And now it appears the fans have been heard.

Variety magazine recently reported that talks were under way at Fox TV, which also produces Family Guy, to make new episodes of the cartoon and other industry sources list the show as "in production" with the actors who voiced the series back under contract.

And the wily crew at Channel Ten have backed the right horse by airing old Futurama episodes. About time TV had an improvement.

Friday, January 20, 2006

More Brain Food

Nothing really exciting is happening in the world so I thought I'd continue the brain-food topic with this article, which discusses the benefits of acids found in seafood:

It has been known for some time that omega-3 acids are important, but data from a long-term study of British children suggest they are even more important than had previously been realised. In particular, the amount of omega-3 in a pregnant woman's diet helps to determine her child's intelligence, fine-motor skills and also propensity to anti-social behaviour.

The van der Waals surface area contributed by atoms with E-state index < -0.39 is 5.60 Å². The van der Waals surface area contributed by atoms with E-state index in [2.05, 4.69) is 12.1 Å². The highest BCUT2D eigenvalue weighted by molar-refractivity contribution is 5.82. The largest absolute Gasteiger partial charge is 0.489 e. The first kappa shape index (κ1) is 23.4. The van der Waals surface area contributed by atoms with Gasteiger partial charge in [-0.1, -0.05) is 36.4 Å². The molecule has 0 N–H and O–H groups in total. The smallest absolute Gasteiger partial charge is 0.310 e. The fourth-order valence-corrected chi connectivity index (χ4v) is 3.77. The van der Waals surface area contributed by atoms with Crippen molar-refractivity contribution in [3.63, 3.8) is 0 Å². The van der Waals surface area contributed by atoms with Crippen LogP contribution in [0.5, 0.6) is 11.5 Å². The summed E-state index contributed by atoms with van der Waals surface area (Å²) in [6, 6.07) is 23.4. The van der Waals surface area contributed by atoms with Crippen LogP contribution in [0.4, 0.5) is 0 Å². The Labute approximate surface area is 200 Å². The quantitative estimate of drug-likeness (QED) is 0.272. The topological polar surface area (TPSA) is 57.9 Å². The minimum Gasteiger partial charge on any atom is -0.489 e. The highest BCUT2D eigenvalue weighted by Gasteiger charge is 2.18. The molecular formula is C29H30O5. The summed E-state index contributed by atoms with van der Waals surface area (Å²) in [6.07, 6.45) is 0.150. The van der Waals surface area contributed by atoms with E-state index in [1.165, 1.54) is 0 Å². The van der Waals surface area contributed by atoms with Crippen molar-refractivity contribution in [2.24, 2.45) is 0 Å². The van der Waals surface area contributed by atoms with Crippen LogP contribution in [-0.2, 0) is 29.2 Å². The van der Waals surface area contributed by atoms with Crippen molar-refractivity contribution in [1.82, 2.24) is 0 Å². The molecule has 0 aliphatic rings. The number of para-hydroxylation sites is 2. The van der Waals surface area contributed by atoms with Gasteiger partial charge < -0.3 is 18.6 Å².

Perhaps the most startling finding was that the children of those women who had consumed the smallest amounts of omega-3 fatty acids during their pregnancies had verbal IQs six points lower than average. That may not sound much, but it would have a serious effect on a country's brainpower if it were widespread.

I've noticed a couple of land-locked nations, such Laos and Bolivia, suffer economically because they have no sea ports for easy importing and exporting (in fact, Bolivia still has the shits with Chile who stole their coastline over a hundred years ago). I can't help but wonder what effect, economically and intellectually, a low-sea food diet has on a country's populace.